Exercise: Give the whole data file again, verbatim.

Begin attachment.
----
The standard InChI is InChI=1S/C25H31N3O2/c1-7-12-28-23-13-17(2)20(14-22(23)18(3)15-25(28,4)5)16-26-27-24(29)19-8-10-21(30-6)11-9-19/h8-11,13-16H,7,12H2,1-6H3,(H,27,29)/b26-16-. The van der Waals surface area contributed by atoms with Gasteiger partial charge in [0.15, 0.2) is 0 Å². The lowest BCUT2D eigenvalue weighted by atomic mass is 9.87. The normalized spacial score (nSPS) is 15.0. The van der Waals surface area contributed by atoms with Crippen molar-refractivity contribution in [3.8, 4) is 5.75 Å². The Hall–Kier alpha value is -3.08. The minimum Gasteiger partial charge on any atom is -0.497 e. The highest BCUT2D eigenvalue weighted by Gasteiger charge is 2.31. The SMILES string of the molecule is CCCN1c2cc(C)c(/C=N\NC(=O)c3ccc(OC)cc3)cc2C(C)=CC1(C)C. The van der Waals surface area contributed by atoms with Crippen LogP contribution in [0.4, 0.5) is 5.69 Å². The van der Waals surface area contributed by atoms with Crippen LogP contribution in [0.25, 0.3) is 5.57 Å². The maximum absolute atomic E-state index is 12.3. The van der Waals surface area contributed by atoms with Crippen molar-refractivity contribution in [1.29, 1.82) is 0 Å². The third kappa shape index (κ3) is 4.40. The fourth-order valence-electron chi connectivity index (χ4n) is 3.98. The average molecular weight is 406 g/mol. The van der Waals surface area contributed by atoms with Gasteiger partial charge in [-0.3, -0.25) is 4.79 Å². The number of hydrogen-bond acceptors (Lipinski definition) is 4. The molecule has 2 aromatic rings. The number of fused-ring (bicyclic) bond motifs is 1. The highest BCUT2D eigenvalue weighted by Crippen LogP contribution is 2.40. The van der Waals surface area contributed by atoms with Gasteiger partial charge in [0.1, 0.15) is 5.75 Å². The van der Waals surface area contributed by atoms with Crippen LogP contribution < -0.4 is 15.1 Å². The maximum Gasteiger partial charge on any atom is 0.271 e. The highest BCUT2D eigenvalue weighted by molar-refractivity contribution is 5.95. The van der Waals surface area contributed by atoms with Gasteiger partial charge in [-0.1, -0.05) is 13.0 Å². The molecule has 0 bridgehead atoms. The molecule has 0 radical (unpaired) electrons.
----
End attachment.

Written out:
The standard InChI is InChI=1S/C25H31N3O2/c1-7-12-28-23-13-17(2)20(14-22(23)18(3)15-25(28,4)5)16-26-27-24(29)19-8-10-21(30-6)11-9-19/h8-11,13-16H,7,12H2,1-6H3,(H,27,29)/b26-16-. The van der Waals surface area contributed by atoms with Gasteiger partial charge in [0.15, 0.2) is 0 Å². The lowest BCUT2D eigenvalue weighted by atomic mass is 9.87. The normalized spacial score (nSPS) is 15.0. The van der Waals surface area contributed by atoms with Crippen molar-refractivity contribution in [3.8, 4) is 5.75 Å². The Hall–Kier alpha value is -3.08. The minimum Gasteiger partial charge on any atom is -0.497 e. The highest BCUT2D eigenvalue weighted by Gasteiger charge is 2.31. The SMILES string of the molecule is CCCN1c2cc(C)c(/C=N\NC(=O)c3ccc(OC)cc3)cc2C(C)=CC1(C)C. The van der Waals surface area contributed by atoms with Crippen LogP contribution in [0.4, 0.5) is 5.69 Å². The van der Waals surface area contributed by atoms with Crippen LogP contribution in [0.25, 0.3) is 5.57 Å². The maximum absolute atomic E-state index is 12.3. The van der Waals surface area contributed by atoms with Crippen molar-refractivity contribution in [1.29, 1.82) is 0 Å². The third kappa shape index (κ3) is 4.40. The fourth-order valence-electron chi connectivity index (χ4n) is 3.98. The average molecular weight is 406 g/mol. The van der Waals surface area contributed by atoms with Gasteiger partial charge in [-0.3, -0.25) is 4.79 Å². The number of hydrogen-bond acceptors (Lipinski definition) is 4. The molecule has 2 aromatic rings. The number of fused-ring (bicyclic) bond motifs is 1. The highest BCUT2D eigenvalue weighted by Crippen LogP contribution is 2.40. The van der Waals surface area contributed by atoms with Gasteiger partial charge in [0.1, 0.15) is 5.75 Å². The van der Waals surface area contributed by atoms with Crippen LogP contribution < -0.4 is 15.1 Å². The maximum Gasteiger partial charge on any atom is 0.271 e. The highest BCUT2D eigenvalue weighted by molar-refractivity contribution is 5.95. The van der Waals surface area contributed by atoms with Gasteiger partial charge in [-0.1, -0.05) is 13.0 Å². The molecule has 0 bridgehead atoms. The molecule has 0 radical (unpaired) electrons.